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Top Ten: Museum Events!

Rosie Clarke, from Museums at Night, picks her favourite museum events for Heritage Open Days. 

© Wolfgang Claussen - In Oxford, The Bodleian Library opens its doors to travel back to Regency times.

 

 I’m Rosie Clarke, and I coordinate the twice-yearly Museums at Night festival for Culture24. I spend a lot of time helping museums, galleries, libraries, archives and heritage sites to plan and promote creative after-hours events that will help attract new visitors to discover the amazing cultural places on their doorstep.

For this reason, I’ve always loved Heritage Open Days and the way it brings millions of people together to throw open doors and discover and celebrate local places and stories. 

Looking at the extraordinary wealth of Heritage Open Days events, I’m particularly interested in unusual and quirky happenings held in museums and archives, where staff and volunteers at venues are challenging themselves by offering something a bit different for visitors to experience for the first time. Here are some of my highlights: 

Calling Indiana Jones

Did you know that Reading Central Library has a strong room? Venture into the rolling stacks and discover a world of historic prints, maps, and an ancient treasure – the 1585 Mathematical Jewel. 

A cider making illustration, on show from the London Royal Horticultural Society this September. Credit to RHS Library Collections.

Codlings, costards and biffins

This sounds much ruder than it actually is – these are all varieties of apple! London’s Royal Horticultural Society has a fascinating archive not usually open to the public: pomological catalogues, living reference orchards in their gardens, and a collection of 200 years of fruit portraits. Yes – fruit portraits. Admit it, you’re intrigued.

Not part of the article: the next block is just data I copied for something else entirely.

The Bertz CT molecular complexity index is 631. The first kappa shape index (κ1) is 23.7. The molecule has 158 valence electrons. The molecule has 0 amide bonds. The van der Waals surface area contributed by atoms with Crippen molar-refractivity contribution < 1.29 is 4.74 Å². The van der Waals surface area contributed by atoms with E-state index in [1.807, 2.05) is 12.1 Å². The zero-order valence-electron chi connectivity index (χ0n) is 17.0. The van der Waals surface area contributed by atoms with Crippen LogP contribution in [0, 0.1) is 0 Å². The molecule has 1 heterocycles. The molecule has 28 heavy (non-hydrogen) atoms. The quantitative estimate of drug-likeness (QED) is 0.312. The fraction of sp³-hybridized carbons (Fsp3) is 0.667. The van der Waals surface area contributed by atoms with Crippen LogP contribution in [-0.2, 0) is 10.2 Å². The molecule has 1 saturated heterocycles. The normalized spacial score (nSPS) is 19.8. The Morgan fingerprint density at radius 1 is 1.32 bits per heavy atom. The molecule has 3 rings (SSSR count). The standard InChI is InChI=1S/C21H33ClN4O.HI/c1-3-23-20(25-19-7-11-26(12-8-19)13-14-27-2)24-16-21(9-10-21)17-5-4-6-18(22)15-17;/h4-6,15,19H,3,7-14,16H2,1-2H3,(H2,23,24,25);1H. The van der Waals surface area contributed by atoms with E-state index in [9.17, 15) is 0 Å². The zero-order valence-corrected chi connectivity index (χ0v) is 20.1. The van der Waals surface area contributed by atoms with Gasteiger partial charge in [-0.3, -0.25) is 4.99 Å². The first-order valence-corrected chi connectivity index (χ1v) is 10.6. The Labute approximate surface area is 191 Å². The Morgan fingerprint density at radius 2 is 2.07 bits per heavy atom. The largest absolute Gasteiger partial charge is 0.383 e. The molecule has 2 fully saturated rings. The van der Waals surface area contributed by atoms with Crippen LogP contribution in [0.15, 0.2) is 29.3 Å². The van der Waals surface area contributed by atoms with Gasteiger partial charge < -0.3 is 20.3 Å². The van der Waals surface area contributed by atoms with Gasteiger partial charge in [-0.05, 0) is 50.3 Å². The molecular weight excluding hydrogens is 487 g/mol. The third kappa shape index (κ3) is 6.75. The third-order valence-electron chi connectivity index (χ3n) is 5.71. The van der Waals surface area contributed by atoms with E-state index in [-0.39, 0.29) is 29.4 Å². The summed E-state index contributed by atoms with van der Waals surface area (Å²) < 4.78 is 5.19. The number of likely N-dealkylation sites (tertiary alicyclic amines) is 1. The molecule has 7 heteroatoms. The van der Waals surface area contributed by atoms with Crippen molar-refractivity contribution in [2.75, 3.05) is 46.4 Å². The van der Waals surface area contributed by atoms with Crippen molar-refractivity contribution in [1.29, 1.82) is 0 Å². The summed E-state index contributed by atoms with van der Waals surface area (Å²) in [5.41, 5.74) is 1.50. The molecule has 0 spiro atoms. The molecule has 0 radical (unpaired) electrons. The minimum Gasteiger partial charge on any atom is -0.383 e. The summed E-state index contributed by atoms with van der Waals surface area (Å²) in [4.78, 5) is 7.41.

Don’t eat the dormice

St Neots Museum will transport you back to Roman times, as you don replica costumes, discover weapons and shields and learn about food and cooking, sampling some flavours from the past. 

 

It is a truth universally acknowledged…

… that a single person in Oxford’s Bodleian Libraries must be in want of etiquette instruction. Travel back to Regency times for a day with Jane Austen, and learn how to allure gentlemen with the language of fans!  

Make your own brick to celebrate your heritage at The Brickwork Museum. Credit to C.H.

Won’t you join the dance?

At Bristol’s Palestine Museum & Cultural Centre you can experience the fun of dabka dancing, venture up to the rooftop vegetable garden and taste Palestinian cooking.

Make your own brick 

Does exactly what it says on the tin: when you visit Southampton’s mighty Brickworks Museum, the last steam-driven Victorian brickworks in the UK, you can make a souvenir with a difference! 

Ding ding!

If you’re in Manchester, don’t miss the chance to ride the Museum of Transport’s historic buses out on the roads, as they take you on a route around the city calling in at three fascinating museums. 

One of our LGBTQ events! Wander through Roman history at the Verulamium Museum this September. Credit to Carole Raddato.

Alternative history and rainbow trail

As a St Albans girl, I’m delighted to see that Verulamium Roman Museum is looking at LGBTQ identities and changing gender roles – and creating a giant rainbow mural!

Victorian CSI

There’s been a murder! Play detective and solve the clues throughout Ripon’s atmospheric Workhouse Museum to find out whodunit. 

We’re going underground

This fascinating journey through the Williamson tunnels labyrinth, created by Joseph Williamson’s compulsive burrowing underneath Liverpool, sounds truly extraordinary. 

Wherever you go for Heritage Open Days this year, I hope you have a marvellous time! And if this whets your appetite and inspires you to explore some museums at night, our festival will return every October and May. 

Rosie Clarke

About Rosie Clarke

Rosie Clarke is the Communications and Sector Support Manager for Culture24. She coordinates the Museums at Night festival which runs every May and October. Find out more about Museums at Night at http://museumsatnight.org.uk/.